* Your assessment is very important for improving the work of artificial intelligence, which forms the content of this project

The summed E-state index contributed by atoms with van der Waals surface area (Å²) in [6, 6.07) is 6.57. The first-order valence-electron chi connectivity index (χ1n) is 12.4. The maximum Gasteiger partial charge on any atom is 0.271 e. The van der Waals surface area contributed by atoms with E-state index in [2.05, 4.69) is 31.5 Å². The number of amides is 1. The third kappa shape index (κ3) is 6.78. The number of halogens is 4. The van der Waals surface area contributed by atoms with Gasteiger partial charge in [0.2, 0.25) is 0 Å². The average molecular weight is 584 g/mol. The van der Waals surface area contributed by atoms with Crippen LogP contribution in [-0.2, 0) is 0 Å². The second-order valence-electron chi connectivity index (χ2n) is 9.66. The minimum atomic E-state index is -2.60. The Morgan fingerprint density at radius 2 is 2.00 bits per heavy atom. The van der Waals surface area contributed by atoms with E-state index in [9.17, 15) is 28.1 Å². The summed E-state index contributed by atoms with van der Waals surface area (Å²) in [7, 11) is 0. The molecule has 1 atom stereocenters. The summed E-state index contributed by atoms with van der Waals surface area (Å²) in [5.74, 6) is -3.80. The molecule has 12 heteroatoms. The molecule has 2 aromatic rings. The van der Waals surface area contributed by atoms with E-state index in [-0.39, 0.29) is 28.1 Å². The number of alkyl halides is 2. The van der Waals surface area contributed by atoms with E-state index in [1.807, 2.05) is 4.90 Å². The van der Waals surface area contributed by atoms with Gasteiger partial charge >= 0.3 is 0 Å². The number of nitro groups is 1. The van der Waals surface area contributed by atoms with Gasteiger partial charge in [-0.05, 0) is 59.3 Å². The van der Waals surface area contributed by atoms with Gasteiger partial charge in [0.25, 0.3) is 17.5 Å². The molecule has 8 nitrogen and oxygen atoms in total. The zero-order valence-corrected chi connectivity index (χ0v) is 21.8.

Learning Objectives: 1) To understand the evidence for and against global climate change- World and UK temperatures for the last 100 and 1000 years 2) To know the causes of global warming 3) To know the consequences of global climate change- social, economic, environmental and political consequences of global climate change and how they change the way we live. Figure 8, is a newspaper extract describing floods in Sheffield in June 2007. 1) Give two pieces of evidence that suggest Sheffield experienced extreme weather conditions before the flood (2 marks). 2) Describe the different ways in which people’s lives were affected by the extreme weather in Sheffield in June 2007. 1) - Wettest June in 120 years of records being kept (1) - This was 44mm higher than the second highest year in 1982 (1) - 50mm of rain fell in just 1 day (1) 2) - Businesses were destroyed so people would lose their jobs Workers were trapped in factories Families were airlifted from their flooded flats Shops and restaurants were destroyed Railways were disrupted so people could not get home or to work Goods were unable to be moved around the area so businesses would suffer. The Causes of Climate Change Climate change: the Earth’s climate has always changed naturally over time. One reason for this is thought to be that the Earth’s orbit varies around the sun, which has led to ice ages and warmer periods. . Evidence for climate change – BBC class clip http://www.bbc.co.uk/learningzone/clips/evidence-for-globalwarming-sea-level-change/1497.html Global warming: an increase in world temperatures as a result of the increase in greenhouse gases (carbon dioxide, methane, CFCs and nitrous oxide) in the atmosphere brought about by: - the burning of fossil fuels e.g. coal, oil and natural gas for industry and transport, and to heat our homes - Clearing rainforests (which act as ‘carbon sinks’ to naturally absorb excess carbon dioxide from the atmosphere - Farming (particularly cattle farming, which generates methane) Some people, particularly in the media, have linked these recent extreme weather events (particularly the European heatwave of 2003) to global warming. Although extreme weather events may become more frequent as the atmosphere warms up, no individual can be blamed on global warming. Evidence would have to be drawn from a much longer period of time- hundreds of years- before any reliable links can be made Greenhouse effect- a completely natural process where gases in the atmosphere trap the heat from the sun. The gases act like the glass in a greenhouse- they let heat in but prevent some of it from getting back out. Greenhouse gases are essential to keep the Earth warm. Without them, most of the planet would be a frozen wasteland. As the greenhouse gases in the atmosphere increase, we are getting an enhanced greenhouse effect (the greenhouse effect is working more strongly). This is leading to an increase in average temperatures around the world- global warming. As a result more people believe that the climate is changing because of human activities. The average global temperature has increased steeply in the last 10 years, but if you look over a longer time period, you can see that the average global temperature has risen and fallen. For instance, the rate of increase in temperature between 1910 and 1920 was about the same as the rate of increase between 2000 and today, but there were steep drops in average global temperature in the years 1900-1910 and 1940-1950. However, the overall trend has generally been upwards since 1950- but at different rates- so the picture is not a straightforward one. Natural processes- show global temperature change from 900 to about 1900 (including a warm period and mini ice age). These are know as climate change sceptics. The consequences of Climate Change Coastal flooding from rising sea levels Wider spread of insects pests e.g. malarial mosquitoes More frequent and severe droughts Sea warming reduces supplies of plankton Snow and ice melt in the mountains 1) Outline one possible cause of global climate change (2 marks) 2) Study Figure 6 on the insert, which shows the predicted global, Northern hemisphere and Southern hemisphere temperature change from 2000 to 2100. Describe the trends shown by the graph (4 marks) The world increases by 0.2 degrees by 2010 and has gone down to 0.1 degrees by 2020. It then goes up to 0.6 degrees by 2030. Increases are greater in the Northern hemisphere after 2030, when temperatures everywhere have increased by 1degrees The trends fluctuate with rises and falls occurring every so many years e.g. the start of decades 2040 and 2050 and 2070. Increases in the two hemispheres diverge and there is a predicted difference of 1.5 degrees by 2100.